Sketching Tammy

 /   /  By Emma Birches
Stone Soup Magazine
November/December 2000

By Hana Bieliauskas, Illustrated by Nicole Meyo

Art class. The comforting scent of paints and crayons greeted me as I made my way into the room. As if by magic all of my problems seemed to slip away, like I was losing many heavy weights that were tied to my heart. For two hours, those long-awaited two hours on Friday afternoons, I could be as free as an eagle and let my imagination soar. No one called me “teacher’s pet” or shot me mean glances for exactly 120 minutes. I didn’t have to worry about tests, or when we were going to move again, or Mom always being tired.

“Samantha!” Barbra, my art teacher, always seemed to have a smile ready for anyone. No doubt I needed her smile after a long week of school. “Have a seat. We’ll start as soon as the new girl arrives.”

I pulled out a metal chair from the table and sat down. The new girl, I thought vaguely. Barbra had mentioned her the week before. I paid no real attention, there was no reason to. I had never had many friends, we moved too often due to Dad’s job for me to keep any friends for long. No one at this new school liked me and I made no move to get into one of their groups. I was used to being an outsider. I took some colored pencils from my backpack and began to sketch. I drew the outline of a face, then added eyes and a nose in the correct spots. I took a peach color and shaded in the skin. Then I made the eyes blue and the hair blond with a slight curl at the bottom. The mouth was curved in a pleasant smile. I grinned back at my sketch. If only I had a friend like the girl that I’d drawn.

Sketching Tammy class introduction

“This is Tammy,” announced Barbra, her arm around the girl’s shoulders

“OK, everyone, let’s stop for a second so I can introduce our new student.” At Barbra’s voice, I closed my sketchpad and looked up. The several other students, all high-school age, did the same. For a moment, we all just stared. Then one of the boys whispered something to a girl beside him, and she giggled. The new student was a girl about thirteen — my age. She was black.

“This is Tammy,” announced Barbra, her arm around the girl’s shoulders. Tammy smiled at us timidly, then Barbra pointed her to a seat. “You can sit over there by Samantha.” Tammy looked my way, but I pretended to study my sketchpad. I had never spent any time with a person who was a different color than me, and I was unsure how to act. Our neighborhoods had been almost entirely white.

Barbra gave us instructions to draw what scared us. I set to work drawing what first came to my mind—a snake. I had always been terrified of snakes. Once I went to the zoo and saw one behind glass. After that I was unable to sleep without nightmares for weeks.

I finished my drawing of a copperhead, my worst-feared snake. Tammy was still drawing. I glanced quickly at her sketch. What I saw startled me—a man in black stood pointing a gun at someone. The person was pressed against a wall, looking scared.

That night, after I had read a few chapters of my book, I glanced at my sketchpad and saw the snake picture. I held the pad and thought of Tammy’s sketch, how real it was. The copperhead was an imaginary fear, in a way. None lived in my Illinois town, or anywhere else that I’d lived. But guns—the possibility made me shiver.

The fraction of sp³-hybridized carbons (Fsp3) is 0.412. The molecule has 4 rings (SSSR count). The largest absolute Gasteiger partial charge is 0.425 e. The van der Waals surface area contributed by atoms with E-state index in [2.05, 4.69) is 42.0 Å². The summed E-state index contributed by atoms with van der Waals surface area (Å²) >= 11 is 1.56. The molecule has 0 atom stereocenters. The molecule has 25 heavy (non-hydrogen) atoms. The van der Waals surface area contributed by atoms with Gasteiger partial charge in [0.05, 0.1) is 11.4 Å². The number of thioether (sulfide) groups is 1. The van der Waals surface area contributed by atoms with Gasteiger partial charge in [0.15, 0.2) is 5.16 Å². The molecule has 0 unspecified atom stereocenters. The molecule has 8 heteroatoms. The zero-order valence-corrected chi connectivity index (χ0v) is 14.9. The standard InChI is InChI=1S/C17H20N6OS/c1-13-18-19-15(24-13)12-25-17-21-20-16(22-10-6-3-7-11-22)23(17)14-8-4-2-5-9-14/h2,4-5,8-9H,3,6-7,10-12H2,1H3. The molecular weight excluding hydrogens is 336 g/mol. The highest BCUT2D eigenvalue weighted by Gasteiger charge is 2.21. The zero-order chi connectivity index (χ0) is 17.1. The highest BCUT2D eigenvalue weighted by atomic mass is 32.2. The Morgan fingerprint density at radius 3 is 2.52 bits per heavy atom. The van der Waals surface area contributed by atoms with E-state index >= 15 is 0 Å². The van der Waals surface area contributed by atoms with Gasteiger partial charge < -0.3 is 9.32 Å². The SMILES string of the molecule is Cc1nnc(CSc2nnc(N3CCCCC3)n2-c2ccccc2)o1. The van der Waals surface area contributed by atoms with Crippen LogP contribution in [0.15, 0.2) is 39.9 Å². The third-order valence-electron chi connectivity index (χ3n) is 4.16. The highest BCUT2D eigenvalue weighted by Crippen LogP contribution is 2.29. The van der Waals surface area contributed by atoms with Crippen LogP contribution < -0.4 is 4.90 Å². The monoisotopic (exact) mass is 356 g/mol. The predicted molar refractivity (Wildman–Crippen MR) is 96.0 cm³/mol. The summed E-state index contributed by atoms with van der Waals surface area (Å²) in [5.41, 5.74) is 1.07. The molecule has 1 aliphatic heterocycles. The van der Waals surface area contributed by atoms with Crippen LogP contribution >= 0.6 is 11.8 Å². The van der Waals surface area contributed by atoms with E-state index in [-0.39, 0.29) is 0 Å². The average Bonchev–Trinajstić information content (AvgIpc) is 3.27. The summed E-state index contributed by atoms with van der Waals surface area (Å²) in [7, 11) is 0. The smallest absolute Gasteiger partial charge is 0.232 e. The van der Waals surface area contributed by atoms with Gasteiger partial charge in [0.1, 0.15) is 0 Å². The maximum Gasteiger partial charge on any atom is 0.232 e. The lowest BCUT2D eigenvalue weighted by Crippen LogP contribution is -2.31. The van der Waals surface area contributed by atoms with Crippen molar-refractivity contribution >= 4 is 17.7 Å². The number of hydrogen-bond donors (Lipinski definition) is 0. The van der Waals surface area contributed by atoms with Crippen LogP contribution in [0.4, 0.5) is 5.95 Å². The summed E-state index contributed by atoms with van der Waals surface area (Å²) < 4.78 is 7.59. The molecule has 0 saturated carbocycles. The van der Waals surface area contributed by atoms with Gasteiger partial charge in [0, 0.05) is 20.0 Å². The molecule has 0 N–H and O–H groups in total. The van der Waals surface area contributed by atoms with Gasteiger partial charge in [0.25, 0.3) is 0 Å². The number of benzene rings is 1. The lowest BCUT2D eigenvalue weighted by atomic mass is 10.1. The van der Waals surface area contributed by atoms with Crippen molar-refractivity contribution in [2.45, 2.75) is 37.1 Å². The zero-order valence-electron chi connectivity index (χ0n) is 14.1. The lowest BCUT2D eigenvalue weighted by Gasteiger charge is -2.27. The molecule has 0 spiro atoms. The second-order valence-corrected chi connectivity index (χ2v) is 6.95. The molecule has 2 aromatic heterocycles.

During the next few weeks I had a tendency to sneak a peek at Tammy’s sketches. The one with the gun stayed with me. Every time that I heard of a shooting on television or on the radio, Tammy’s sketch popped into my mind. Her other sketches were good, too. They all showed that feeling that Barbra encouraged us to include in our pictures. She had once said, “A picture is worth a thousand words.”

Then things started happening. At first I thought it was nothing, but I was wrong. After the second art class that Tammy attended was when the happenings began. When she came back the following week, all of her sketches for an upcoming painting were all torn up. Only one sketch remained—one that had a man standing behind a podium. It took a moment for me to realize that it was supposed to be Martin Luther King, Jr. It took a moment because his head had been blotted out with black ink. Scrawled across the paper were the words, “Go home, darkie.”

When Tammy saw this, her eyes opened a little wider, but that was all. Barbra, however, turned as red as a beet, and, for the first time that I’d ever seen, she got angry. “I do not accept this behavior in my class,” she said, holding up the sketch. “I expect it never to happen again.”

The happenings continued, although they weren’t as visible as the first. They didn’t happen every class, either. Once Tammy’s sculpture was squashed. Then her colored pencils disappeared. After that her painting had shoe marks on it, like someone had stepped on it.

Through it all, I remained silent. I hadn’t spoken once to Tammy. The other students occasionally said a few words to her, but they rarely exceeded “Pass the paint.” I did find myself beginning to admire Tammy’s obvious talent for art. Barbra did, too, and began calling her “Picassa” after the artist Picasso. That made Tammy smile.

I felt tension in the class, even when I tried to convince myself that it was nothing. I began to notice that two of the boys would casually knock into Tammy, or spill water her way “accidentally.” Their actions made me feel uneasy, yet I had no proof that they were the ones who were doing all of those mean things to Tammy.